This Article contends that the orthodox interpretation accurately reflects the original public meaning of ‘jurisdiction,’ and that, consequently, the consensualist interpretation is incorrect on originalist grounds. By way of supporting this contention, this Article also seeks to advance the debate regarding the Citizenship Clause in several ways. Although this Article, like others, relies upon the Clause’s legislative history for evidence of original meaning, when analyzing that history this Article also considers 1) the framing-era context of federal Indian law; and 2) the distinction between “original meaning” and “original expected application.” Moreover, in seeking relevant originalist evidence, this Article looks to the heretofore-neglected Fourteenth Amendment ratification debates, and the periods preceding and following the Clause’s enactment...Part II describes the antebellum linguistic context that preceded the Citizenship Clause. Part III presents evidence showing that “subject to the jurisdiction” originally meant “subject to sovereign authority.” Part IV critiques various consensualist arguments. Part V, the Conclusion, summarizes this Article’s findings.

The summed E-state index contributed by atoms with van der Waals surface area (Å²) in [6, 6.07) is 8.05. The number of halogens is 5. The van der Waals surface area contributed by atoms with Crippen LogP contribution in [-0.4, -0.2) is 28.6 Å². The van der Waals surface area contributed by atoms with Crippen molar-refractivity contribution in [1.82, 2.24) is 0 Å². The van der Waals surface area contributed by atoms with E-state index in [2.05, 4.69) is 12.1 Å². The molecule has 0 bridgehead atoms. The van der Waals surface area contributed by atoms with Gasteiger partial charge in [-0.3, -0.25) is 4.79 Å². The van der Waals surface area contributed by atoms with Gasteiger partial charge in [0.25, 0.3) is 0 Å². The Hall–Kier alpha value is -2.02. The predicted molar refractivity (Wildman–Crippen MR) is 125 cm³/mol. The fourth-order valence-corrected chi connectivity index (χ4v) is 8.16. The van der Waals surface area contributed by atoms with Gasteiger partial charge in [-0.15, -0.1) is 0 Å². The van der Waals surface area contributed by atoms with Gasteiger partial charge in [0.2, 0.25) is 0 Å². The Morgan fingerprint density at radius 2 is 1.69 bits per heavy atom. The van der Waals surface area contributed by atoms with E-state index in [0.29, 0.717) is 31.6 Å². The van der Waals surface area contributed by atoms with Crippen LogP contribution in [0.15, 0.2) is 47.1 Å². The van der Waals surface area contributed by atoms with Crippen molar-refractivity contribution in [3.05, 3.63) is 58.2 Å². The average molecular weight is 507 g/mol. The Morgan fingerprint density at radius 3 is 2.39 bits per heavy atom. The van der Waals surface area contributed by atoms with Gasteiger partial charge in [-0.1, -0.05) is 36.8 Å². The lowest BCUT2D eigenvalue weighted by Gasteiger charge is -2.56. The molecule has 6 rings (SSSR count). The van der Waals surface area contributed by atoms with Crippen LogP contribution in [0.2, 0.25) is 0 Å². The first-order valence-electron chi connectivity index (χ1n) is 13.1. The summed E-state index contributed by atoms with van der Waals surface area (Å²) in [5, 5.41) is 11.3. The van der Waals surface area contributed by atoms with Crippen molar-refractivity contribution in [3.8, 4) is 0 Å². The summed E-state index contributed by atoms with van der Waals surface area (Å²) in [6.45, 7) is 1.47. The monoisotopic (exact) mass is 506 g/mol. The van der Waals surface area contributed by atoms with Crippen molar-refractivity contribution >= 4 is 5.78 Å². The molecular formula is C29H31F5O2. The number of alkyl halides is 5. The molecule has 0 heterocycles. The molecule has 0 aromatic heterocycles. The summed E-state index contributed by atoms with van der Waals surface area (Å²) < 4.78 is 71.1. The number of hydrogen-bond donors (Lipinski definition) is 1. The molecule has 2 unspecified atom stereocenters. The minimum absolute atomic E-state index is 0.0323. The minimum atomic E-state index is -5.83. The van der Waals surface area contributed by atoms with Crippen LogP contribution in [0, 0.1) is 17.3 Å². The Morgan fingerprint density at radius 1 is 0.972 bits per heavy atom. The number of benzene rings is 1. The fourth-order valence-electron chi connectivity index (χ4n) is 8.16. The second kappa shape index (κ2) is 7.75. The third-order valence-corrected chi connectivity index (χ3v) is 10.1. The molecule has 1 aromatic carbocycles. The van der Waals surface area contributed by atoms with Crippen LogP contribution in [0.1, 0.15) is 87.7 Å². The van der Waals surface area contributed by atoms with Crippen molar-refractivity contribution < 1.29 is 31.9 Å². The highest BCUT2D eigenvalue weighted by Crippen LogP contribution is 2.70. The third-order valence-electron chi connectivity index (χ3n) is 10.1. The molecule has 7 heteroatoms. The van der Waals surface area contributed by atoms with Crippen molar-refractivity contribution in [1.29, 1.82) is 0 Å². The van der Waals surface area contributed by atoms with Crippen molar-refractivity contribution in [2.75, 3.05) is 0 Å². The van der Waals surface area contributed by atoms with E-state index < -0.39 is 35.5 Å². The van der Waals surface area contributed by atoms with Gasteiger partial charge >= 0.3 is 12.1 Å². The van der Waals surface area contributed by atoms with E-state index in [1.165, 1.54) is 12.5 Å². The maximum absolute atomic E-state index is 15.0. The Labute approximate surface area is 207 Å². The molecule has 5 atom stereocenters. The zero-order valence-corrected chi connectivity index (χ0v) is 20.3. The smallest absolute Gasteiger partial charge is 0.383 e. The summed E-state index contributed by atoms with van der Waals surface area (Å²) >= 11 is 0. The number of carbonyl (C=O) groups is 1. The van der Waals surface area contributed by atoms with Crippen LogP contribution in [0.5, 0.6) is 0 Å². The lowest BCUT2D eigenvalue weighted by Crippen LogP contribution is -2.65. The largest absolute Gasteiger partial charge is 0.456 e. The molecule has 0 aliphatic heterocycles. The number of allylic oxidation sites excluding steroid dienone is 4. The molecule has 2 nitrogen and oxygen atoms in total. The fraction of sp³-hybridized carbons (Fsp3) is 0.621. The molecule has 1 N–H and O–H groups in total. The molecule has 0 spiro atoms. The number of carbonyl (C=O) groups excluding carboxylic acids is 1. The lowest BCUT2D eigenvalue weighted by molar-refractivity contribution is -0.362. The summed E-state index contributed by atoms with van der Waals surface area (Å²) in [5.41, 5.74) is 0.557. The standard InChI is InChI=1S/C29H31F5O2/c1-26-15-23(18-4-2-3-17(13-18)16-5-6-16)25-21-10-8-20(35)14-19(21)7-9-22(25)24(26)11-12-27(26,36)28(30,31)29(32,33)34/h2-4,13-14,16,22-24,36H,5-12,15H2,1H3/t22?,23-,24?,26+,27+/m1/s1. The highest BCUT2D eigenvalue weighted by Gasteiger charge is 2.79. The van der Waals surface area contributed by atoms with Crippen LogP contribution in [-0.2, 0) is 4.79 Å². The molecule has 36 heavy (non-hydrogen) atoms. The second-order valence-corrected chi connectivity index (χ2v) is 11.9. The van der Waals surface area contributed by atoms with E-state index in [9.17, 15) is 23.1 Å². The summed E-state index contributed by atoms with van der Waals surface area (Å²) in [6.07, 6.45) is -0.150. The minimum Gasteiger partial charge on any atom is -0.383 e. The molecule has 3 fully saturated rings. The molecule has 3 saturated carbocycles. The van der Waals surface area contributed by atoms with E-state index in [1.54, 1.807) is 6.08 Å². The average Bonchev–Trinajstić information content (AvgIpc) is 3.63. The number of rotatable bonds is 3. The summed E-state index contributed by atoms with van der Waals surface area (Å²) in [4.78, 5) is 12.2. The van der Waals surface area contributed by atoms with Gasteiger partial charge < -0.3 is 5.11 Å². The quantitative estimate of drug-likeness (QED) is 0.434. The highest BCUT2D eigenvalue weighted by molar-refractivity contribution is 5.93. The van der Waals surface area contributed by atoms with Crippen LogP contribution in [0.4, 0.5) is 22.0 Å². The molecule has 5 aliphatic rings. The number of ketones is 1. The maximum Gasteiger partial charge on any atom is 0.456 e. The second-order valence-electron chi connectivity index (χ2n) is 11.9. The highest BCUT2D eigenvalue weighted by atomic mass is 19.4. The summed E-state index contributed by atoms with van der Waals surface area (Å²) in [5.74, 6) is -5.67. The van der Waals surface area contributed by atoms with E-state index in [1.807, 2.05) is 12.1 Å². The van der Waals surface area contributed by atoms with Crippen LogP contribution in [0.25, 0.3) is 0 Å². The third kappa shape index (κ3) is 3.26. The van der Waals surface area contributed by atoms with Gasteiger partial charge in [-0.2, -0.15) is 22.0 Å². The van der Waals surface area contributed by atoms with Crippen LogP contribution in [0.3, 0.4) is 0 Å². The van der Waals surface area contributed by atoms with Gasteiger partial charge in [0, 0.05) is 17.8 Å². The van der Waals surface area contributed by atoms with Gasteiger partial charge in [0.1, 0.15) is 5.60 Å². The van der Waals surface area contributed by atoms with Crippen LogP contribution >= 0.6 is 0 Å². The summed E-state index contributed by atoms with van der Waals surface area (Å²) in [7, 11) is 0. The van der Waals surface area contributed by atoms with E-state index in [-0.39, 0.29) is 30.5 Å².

"Birthright Citizenship, Illegal Aliens, and the Original Meaning of the Citizenship Clause,"
Akron Law Review: Vol. 45
, Article 6.
Available at: http://ideaexchange.uakron.edu/akronlawreview/vol45/iss3/6